The economic consequences of coronavirus are quickly piling up like garbage along the streets of Los Angeles. Breaking supply chains, closed Chinese factories, iPhone disruptions, and massive shortages of Chinese made products. These developments will most definitely get worse before they get better.
The economic impacts will be devastating. As China flatlines, and first quarter GDP growth approaches zero, the global economy, including the U.S., will also be greatly disrupted. Perhaps many low-cost, Made in China products will go on indefinite hiatus. What then?
Former Communist Party membership and present-day entrepreneurship – Artjoms Ivlevs, Milena Nikolova, Olga Popova
Following the collapse of communism in Central and Eastern Europe, many former Communist Party members launched businesses. This column relies on individual-level survey data to document how entrepreneurial activity was driven by the connections, resources, and opportunities associated with former membership of the ruling party rather than by entrepreneurial skills or individual talent. The findings underscore the fact that former Communist Party networks continue to affect business practices in Central and Eastern Europe.
Some Problems with Worker Productivity Stats – Frank Shostak
According to the US Labor Department, worker productivity in the non-farm sector increased at an annual rate of 1.4 percent in the fourth quarter of 2019 after declining by 0.2 percent in the previous quarter. For the year, productivity increased 1.7 percent, up from 1.3 percent in both 2017 and 2018. It was the best annual showing since the 3.4 percent increase in 2010. For most commentators, an increase in productivity is considered an indication that the US economy is becoming healthier and wealthier.
After all, the increase in productivity means that workers are now generating a greater amount of goods per hour. Notwithstanding, there are serious doubts as to whether productivity figures here actually describe the facts of reality.
Supply and demand in local economics – John Cochrane
Act 1: If housing is too expensive, allow the supply curve to operate.
In a surprising bit of excellent economics, Conor Dougherty writes “Build Build Build Build…”in Sunday’s New York Times.
The story starts with the usual way of doing business (meaning, not doing business) in California
Japan, The Fed, & The Limits Of QE – Lance Roberts
This past week saw a couple of interesting developments.
On Wednesday, the Fed released the minutes from their January meeting with comments which largely bypassed overly bullish investors.
The Fed recognizes their ongoing monetary interventions have created financial risks in terms of asset bubbles across multiple asset classes. They are also aware that the majority of the policy tools are likely ineffective at mitigating financial risks in the future. This leaves them being dependent on expanding their balance sheet as their primary weapon.
Interestingly, the weapon they are dependent on may not be as effective as they hope.
The euro: A transfer union from the start – Enrico Perotti, Oscar Soons
A monetary union among diverse economies enhances trade and financial integration, but also has redistributive effects. The column argues that the euro led to implicit devaluations and revaluations, boosting the productive incentives and fiscal capacity of strong members at the cost of others. The euro was thus a transfer union from the start, with implicit flows from the periphery to the core.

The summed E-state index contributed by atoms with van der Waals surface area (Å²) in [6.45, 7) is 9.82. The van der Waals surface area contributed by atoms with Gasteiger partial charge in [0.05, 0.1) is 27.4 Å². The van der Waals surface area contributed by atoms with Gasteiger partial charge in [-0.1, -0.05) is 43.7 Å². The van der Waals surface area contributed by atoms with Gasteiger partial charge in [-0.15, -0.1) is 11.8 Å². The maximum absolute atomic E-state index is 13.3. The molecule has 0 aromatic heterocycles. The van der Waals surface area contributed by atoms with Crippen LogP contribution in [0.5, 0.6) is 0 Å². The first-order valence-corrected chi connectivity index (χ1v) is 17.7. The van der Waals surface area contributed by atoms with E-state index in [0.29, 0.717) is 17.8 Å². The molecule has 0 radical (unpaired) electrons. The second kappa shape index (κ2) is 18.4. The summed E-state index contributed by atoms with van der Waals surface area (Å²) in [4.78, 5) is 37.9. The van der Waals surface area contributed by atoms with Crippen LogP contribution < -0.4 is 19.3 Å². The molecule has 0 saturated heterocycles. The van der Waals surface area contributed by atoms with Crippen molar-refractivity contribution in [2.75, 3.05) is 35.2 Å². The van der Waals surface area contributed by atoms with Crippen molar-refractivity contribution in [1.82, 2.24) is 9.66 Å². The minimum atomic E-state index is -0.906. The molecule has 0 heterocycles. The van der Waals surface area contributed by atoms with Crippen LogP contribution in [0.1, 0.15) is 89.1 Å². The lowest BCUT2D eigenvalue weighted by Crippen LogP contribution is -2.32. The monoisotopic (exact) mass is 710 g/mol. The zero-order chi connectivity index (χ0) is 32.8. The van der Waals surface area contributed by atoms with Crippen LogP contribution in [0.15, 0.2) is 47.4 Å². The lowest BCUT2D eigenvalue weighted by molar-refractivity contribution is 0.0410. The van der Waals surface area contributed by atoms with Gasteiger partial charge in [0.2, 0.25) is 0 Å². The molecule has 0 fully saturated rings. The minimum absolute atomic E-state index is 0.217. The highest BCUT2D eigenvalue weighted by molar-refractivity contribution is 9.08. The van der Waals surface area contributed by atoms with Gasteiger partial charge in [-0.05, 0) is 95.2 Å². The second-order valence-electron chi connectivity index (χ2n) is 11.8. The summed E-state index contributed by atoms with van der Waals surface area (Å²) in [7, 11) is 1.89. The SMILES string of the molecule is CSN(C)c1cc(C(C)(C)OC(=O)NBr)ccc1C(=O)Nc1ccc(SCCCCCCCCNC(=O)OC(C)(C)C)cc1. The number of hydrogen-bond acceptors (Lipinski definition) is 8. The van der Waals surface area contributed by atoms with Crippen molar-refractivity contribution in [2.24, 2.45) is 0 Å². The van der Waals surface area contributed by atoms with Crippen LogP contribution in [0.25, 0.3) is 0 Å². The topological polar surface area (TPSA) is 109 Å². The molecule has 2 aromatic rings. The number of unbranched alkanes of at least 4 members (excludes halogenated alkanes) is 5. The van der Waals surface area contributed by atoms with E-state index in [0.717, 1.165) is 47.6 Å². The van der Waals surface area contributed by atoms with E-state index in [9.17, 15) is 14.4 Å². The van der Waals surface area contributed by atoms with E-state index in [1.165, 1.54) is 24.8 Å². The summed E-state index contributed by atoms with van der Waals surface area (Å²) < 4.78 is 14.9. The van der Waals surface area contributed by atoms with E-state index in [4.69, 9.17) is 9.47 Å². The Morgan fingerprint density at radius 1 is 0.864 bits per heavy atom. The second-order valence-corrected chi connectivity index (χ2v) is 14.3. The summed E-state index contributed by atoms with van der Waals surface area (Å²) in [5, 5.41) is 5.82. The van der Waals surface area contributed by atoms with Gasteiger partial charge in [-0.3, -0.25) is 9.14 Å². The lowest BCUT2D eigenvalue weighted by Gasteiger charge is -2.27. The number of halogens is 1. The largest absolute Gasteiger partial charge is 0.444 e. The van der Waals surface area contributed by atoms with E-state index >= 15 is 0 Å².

Social Security Cannot Survive in Its Present Form – Gregory Bresiger
The biggest political issue over the next fifteen years may be changing conditions that affect how much Social Security can pay. This would include the decline in the ratio of those who are paying into the system to those collecting. Once this was as much was some forty-two to one. Today the ratio is down to about three to one. That ratio will probably fall further, which would likely require more cuts and higher taxes. Rachel Greszler complains that more tax increases, already pending in Congress, are the most likely solution.
Social Security’s problems are the classic problems of every government social “insurance” program (Social Security is nothing like an insurance company, which is tightly regulated and required to carry huge reserves, which can’t be loaned out for political reasons as Social Security surpluses have been).
***When Bubbles Pop, Only the First Sellers Escape Being Bagholders – Charles Hugh Smith
Hapless bagholders have two options: buy the dip and be destroyed, or hang on hoping for a reversal and be destroyed.
One often overlooked characteristic of the current stock market bubble is the extremely small exit for sellers trying to avoid becoming hapless bagholders. Bubbles always present small exits because once sentiment turns, buyers vanish and so price goes over the waterfall and crashes on the rocks below (accompanied by the screams of all the punters who reckoned they’d exit at the top).
But modern markets have characteristics which have diminished the exit to a tiny hole in the wall.
***So That’s the End for Air Italy. And More Airline Money-Pits – MC01
On February 10, one of the largest Italian newspapers, Il Corriere della Sera, announced airline Air Italy, Italy’s second largest airline after Alitalia, was facing a liquidity crisis and may not survive long. Less than 24 hours later, Air Italy announced it would immediately enter voluntary liquidation. It said that until 25 February, flights would be carried out by other airlines, such as Wamos Air. Tickets for flights beyond that date would be refunded. And employees would receive their severance packages “as written in their contracts.” So that’s the end.
Political risk and exchange rates: The lessons of Brexit – Paolo Manasse, Graziano Moramarco, Giulio Trigilia
The pound depreciated overnight by about 7% against the euro and other main currencies following the Leave victory in the UK’s EU referendum, suggesting that the markets expected Brexit to harm the British economy. Yet currency markets hailed the overwhelming victory of Brexiter Boris Johnson’s Conservative Party in the 2019 general election with a 2% appreciation of the pound. This column argues that this apparent contradiction can be explained by disentangling the effects that politics has on exchange rate expectations and a political risk premium.